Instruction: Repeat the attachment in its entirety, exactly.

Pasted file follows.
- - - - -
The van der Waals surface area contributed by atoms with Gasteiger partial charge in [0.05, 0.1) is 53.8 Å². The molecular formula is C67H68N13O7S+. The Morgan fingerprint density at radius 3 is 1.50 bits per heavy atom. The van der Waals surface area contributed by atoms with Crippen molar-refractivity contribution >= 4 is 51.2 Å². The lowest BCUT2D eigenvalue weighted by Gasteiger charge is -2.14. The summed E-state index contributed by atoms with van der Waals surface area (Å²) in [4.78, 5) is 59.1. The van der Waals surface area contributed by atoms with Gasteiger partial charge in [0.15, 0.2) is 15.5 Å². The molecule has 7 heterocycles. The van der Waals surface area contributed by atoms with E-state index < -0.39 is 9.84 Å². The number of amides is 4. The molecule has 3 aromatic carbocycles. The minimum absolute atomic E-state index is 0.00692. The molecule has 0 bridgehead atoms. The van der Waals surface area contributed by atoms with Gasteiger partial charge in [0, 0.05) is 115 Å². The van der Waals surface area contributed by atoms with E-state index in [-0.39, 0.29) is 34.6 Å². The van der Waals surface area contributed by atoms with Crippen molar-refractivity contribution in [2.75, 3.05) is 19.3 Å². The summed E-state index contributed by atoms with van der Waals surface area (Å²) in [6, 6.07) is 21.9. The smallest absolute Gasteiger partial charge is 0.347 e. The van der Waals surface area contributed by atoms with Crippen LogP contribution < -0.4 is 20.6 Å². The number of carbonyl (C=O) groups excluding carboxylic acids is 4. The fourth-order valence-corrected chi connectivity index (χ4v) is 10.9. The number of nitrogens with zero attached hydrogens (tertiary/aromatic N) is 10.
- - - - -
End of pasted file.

The van der Waals surface area contributed by atoms with Gasteiger partial charge in [0.05, 0.1) is 53.8 Å². The molecular formula is C67H68N13O7S+. The Morgan fingerprint density at radius 3 is 1.50 bits per heavy atom. The van der Waals surface area contributed by atoms with Crippen molar-refractivity contribution >= 4 is 51.2 Å². The lowest BCUT2D eigenvalue weighted by Gasteiger charge is -2.14. The summed E-state index contributed by atoms with van der Waals surface area (Å²) in [4.78, 5) is 59.1. The van der Waals surface area contributed by atoms with Gasteiger partial charge in [0.15, 0.2) is 15.5 Å². The molecule has 7 heterocycles. The van der Waals surface area contributed by atoms with E-state index < -0.39 is 9.84 Å². The number of amides is 4. The molecule has 3 aromatic carbocycles. The minimum absolute atomic E-state index is 0.00692. The molecule has 0 bridgehead atoms. The van der Waals surface area contributed by atoms with Gasteiger partial charge in [0, 0.05) is 115 Å². The van der Waals surface area contributed by atoms with E-state index in [-0.39, 0.29) is 34.6 Å². The van der Waals surface area contributed by atoms with Crippen molar-refractivity contribution in [2.75, 3.05) is 19.3 Å². The summed E-state index contributed by atoms with van der Waals surface area (Å²) in [6, 6.07) is 21.9. The smallest absolute Gasteiger partial charge is 0.347 e. The van der Waals surface area contributed by atoms with Crippen LogP contribution < -0.4 is 20.6 Å². The number of carbonyl (C=O) groups excluding carboxylic acids is 4. The fourth-order valence-corrected chi connectivity index (χ4v) is 10.9. The number of nitrogens with zero attached hydrogens (tertiary/aromatic N) is 10.